A study has revealed that the majority of gay Americans are much less religious compared to the US population, and around a third have said they have felt unwelcome in a place of worship.

The survey by the Pew Research Center, released at the end of last week, looks at how LGBT Americans perceive the prominent religions in the country.

It finds that the majority of gay americans find most religions to be “unfriendly”, reports the Washington Post.

A large majority, 84%, said that they perceived Islam as unfriendly towards gays, the Mormon church at 83%, the Roman Catholic church with 79%, and evangelical churches at 73%.

More of a mixed reaction was had from Judaism and non-evangelical Protestantism, with over 40% considering them either unfriendly or neutral about gay people.

Director of news and faith initiatives at GLAAD, said the relationship between the gay and religious communities had improved over recent years, however before the last decade they were “pretty painful”.

He went on to say that the sense of unfriendliness could come in part from the loudest voices of faith groups speaking out against LGBT rights.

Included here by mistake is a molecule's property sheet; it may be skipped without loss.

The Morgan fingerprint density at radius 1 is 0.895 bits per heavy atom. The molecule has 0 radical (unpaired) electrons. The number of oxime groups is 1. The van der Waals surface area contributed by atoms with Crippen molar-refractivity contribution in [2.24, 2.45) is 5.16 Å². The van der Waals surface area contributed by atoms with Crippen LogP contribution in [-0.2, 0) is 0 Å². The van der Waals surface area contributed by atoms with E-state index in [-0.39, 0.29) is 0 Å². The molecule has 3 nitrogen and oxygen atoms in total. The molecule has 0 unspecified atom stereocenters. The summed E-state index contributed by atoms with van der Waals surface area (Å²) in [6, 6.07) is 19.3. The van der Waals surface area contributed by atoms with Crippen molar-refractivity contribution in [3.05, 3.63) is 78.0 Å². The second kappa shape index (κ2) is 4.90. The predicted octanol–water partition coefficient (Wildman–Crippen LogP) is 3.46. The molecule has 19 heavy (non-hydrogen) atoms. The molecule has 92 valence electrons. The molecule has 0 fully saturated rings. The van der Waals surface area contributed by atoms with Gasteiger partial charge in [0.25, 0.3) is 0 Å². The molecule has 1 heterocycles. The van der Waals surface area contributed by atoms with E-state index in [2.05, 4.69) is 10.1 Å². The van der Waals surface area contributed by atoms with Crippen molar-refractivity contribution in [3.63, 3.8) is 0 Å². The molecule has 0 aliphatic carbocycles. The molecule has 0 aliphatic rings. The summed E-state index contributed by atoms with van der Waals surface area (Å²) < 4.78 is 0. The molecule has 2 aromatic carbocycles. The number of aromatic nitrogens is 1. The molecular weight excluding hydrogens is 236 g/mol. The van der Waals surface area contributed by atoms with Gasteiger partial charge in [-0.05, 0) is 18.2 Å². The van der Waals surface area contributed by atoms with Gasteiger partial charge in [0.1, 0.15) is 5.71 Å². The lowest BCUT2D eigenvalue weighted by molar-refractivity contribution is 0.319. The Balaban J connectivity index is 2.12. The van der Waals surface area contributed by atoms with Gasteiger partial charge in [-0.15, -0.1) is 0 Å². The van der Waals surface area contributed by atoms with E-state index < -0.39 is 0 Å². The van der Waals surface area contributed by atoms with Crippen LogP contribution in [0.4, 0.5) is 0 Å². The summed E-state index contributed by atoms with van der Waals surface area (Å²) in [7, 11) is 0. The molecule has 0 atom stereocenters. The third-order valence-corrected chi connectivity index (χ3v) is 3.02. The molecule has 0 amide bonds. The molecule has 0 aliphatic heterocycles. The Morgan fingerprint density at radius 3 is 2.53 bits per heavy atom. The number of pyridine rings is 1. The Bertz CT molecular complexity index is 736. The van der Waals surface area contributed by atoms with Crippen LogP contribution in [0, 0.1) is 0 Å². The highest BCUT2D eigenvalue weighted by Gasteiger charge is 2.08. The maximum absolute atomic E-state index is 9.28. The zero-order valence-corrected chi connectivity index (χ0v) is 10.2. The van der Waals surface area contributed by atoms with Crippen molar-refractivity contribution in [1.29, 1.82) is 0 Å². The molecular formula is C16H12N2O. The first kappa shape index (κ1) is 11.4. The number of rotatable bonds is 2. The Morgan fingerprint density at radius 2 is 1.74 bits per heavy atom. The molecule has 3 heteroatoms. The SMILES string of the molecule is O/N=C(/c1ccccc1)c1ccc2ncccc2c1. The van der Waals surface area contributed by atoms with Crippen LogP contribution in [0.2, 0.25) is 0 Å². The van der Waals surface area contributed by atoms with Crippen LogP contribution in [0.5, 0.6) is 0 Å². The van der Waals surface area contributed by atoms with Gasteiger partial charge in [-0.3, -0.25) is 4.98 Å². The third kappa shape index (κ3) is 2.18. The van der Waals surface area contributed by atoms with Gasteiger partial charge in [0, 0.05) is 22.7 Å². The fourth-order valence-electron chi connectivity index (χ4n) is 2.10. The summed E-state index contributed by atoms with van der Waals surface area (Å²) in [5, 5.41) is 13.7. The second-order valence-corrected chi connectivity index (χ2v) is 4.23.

Citing a GLAAD study from last year, Murray said that religious groups in support of LGBT rights got far less media attention than those against.

“The leading anti-gay voices always put it in religious terms, which taints how people view religion,” he said.

Despite the Pew research finding that US gay people had begun to feel greater social acceptance, 29% of respondents said they had felt personally unaccepted in a place of worship.

39% said they had been rejected by a close friend or family member, and 21% said they felt they had been treated unfairly by an employer.

Almost 50% of the LGBT respondents said they had no religious affiliation, compared to 20% in the general population. A third of LGBT adults said they felt a conflict between their sexuality or gender identity and their faith.

The lower percentage of younger people in the general population to have a religious affiliation is also reflected in the LGBT community, however it is almost double, with 60% of LGBT people aged 18-29 having no religious affiliation, compared to just under a third for the general population.

The Pew survey was based on interviews from April 11-29 with 1,197 self-identified gay, lesbian, bisexual and transgender adults and had a margin of error of plus or minus 4.1 percentage points.